Considering I still carry an iPod anyway, I'd seriously consider a Windows Phone for myself if my iPhone died, just because of the price, though I think I'd go with the 6" model.
    Reply
  • Wolfpup - Tuesday, July 22, 2014 - link

    Forgot to mention...I do wonder about the CPU choice. Obviously it works (and as mentioned you can't compare iOS or Windows Phone or even real Windows to Android as Android requires much beefier hardware to get the same performance)...but I am curious about using a quad A7. A7 supposedly tries to get close to A9 performance with a smaller die area, but then Krait is already A9+. Not sure it makes sense to replace 2 Kraits with 4 A7s...but oh well, I'm sure it's fine!

    Scary how much faster Apple's Cyclone is than everything else. Right now it doesn't even matter...it's mostly overkill for a phone, but probably not for the iPad, and certainly not for a more OS X-like iPad...
    Reply
  • rgba - Tuesday, July 22, 2014 - link

    In the HTC One mini 2 review, Anand mentioned that Cortex-A7 actually delivers slightly higher IPC than Krait 200. Considering that, quad A7 running at 1190 MHz is a clear improvement over dual Krait 200 @ 972 MHz. Reply
  • ruggia - Wednesday, July 23, 2014 - link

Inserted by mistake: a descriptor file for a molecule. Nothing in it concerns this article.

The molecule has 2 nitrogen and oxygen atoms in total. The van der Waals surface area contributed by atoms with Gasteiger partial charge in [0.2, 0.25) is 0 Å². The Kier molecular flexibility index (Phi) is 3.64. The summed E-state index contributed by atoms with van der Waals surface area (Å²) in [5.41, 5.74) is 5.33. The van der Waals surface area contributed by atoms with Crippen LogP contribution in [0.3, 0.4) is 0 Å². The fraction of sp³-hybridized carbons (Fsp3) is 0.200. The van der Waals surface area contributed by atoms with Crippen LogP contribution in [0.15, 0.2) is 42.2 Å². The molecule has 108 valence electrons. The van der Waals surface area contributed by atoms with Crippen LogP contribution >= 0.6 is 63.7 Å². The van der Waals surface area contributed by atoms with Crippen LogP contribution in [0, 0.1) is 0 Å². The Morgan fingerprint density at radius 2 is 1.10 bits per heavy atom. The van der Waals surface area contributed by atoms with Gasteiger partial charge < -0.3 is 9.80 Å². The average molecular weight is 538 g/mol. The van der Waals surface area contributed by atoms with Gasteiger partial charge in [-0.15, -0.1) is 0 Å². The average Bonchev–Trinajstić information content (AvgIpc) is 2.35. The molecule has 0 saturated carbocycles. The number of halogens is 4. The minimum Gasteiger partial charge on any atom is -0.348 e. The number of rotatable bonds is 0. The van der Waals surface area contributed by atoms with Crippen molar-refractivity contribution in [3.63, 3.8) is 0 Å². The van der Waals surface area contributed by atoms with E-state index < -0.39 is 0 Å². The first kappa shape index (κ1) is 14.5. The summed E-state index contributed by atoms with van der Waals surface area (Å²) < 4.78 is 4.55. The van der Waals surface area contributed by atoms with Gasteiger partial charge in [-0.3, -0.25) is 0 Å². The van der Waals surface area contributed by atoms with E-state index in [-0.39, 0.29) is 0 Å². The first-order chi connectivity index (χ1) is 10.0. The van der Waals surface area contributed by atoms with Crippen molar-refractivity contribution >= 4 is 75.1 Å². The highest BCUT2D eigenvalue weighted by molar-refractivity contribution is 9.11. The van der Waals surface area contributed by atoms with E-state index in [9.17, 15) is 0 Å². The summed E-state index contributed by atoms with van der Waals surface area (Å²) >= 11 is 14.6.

Higher IPC is meaningless when A7 runs on thumb instructions and is In-order, as opposed to Krait which runs full armv7 and is out of order Reply
  • extide - Thursday, July 24, 2014 - link

    Not true, A7 runs the full ARMv7 ISA, not just thumb. The cortex M series chips run thumb, but ALL cortex A class cpu's run full ARM ISA's. (ARM7 in this case obviously, but the A5x cores run ARMv8).

    It is in order, and Krait is out of order, but IPC is very much NOT meaningless!
    Reply
  • tuxRoller - Wednesday, July 23, 2014 - link

    I guess you missed this:
    The Lumia 630 handily beats the Moto G in memory performance, but the Moto G wins the rest of the tests. We’re still looking at a performance deficit for most tasks with Windows Phone 8.1 which is something Microsoft will need to work on going forward.

    So. despite the Android VM deficit it still manages to at least keep up with, and generally surpass, win8.x. Can't wait till the new ART drops.
    Reply
  • Flunk - Tuesday, July 22, 2014 - link

    "If you play a lot of games, avoid this device."

    If you play a lot of games, avoid Windows Phone. The selection is just not fantastic.
    Reply
  • octonysa - Tuesday, July 22, 2014 - link

    Computer World blog says Google search banned from the 630 and 930. That kills this phone (IMO). Reply

Log in

Don't have an account? Sign up now